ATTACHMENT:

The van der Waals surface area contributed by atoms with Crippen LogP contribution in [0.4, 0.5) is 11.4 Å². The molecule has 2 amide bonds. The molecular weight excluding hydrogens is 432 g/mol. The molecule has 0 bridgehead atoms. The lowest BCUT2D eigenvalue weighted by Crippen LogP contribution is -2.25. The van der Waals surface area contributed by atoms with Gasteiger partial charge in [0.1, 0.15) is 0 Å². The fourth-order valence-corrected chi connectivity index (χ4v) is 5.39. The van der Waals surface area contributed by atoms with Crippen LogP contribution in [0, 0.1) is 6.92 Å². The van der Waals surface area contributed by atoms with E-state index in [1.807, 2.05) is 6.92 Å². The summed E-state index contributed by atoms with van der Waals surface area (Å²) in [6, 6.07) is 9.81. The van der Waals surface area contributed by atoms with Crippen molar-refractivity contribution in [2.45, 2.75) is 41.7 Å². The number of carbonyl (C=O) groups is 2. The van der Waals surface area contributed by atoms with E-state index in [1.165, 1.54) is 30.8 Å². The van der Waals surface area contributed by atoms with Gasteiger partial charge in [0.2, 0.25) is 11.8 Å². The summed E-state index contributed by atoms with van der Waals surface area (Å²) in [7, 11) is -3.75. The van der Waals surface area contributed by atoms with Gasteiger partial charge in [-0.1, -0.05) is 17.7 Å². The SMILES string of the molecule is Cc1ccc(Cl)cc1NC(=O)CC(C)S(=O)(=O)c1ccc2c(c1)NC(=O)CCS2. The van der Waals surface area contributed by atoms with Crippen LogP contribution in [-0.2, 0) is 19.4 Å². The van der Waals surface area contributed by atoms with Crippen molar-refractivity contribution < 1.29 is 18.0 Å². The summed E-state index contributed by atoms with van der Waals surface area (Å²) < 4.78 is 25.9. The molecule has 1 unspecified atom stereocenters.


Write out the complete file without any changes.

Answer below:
The van der Waals surface area contributed by atoms with Crippen LogP contribution in [0.4, 0.5) is 11.4 Å². The molecule has 2 amide bonds. The molecular weight excluding hydrogens is 432 g/mol. The molecule has 0 bridgehead atoms. The lowest BCUT2D eigenvalue weighted by Crippen LogP contribution is -2.25. The van der Waals surface area contributed by atoms with Gasteiger partial charge in [0.1, 0.15) is 0 Å². The fourth-order valence-corrected chi connectivity index (χ4v) is 5.39. The van der Waals surface area contributed by atoms with Crippen LogP contribution in [0, 0.1) is 6.92 Å². The van der Waals surface area contributed by atoms with E-state index in [1.807, 2.05) is 6.92 Å². The summed E-state index contributed by atoms with van der Waals surface area (Å²) in [6, 6.07) is 9.81. The van der Waals surface area contributed by atoms with Crippen molar-refractivity contribution in [2.45, 2.75) is 41.7 Å². The number of carbonyl (C=O) groups is 2. The van der Waals surface area contributed by atoms with E-state index in [1.165, 1.54) is 30.8 Å². The van der Waals surface area contributed by atoms with Gasteiger partial charge in [0.2, 0.25) is 11.8 Å². The summed E-state index contributed by atoms with van der Waals surface area (Å²) in [7, 11) is -3.75. The van der Waals surface area contributed by atoms with Gasteiger partial charge in [-0.1, -0.05) is 17.7 Å². The SMILES string of the molecule is Cc1ccc(Cl)cc1NC(=O)CC(C)S(=O)(=O)c1ccc2c(c1)NC(=O)CCS2. The van der Waals surface area contributed by atoms with Crippen LogP contribution in [-0.2, 0) is 19.4 Å². The van der Waals surface area contributed by atoms with Crippen molar-refractivity contribution < 1.29 is 18.0 Å². The summed E-state index contributed by atoms with van der Waals surface area (Å²) < 4.78 is 25.9. The molecule has 1 unspecified atom stereocenters.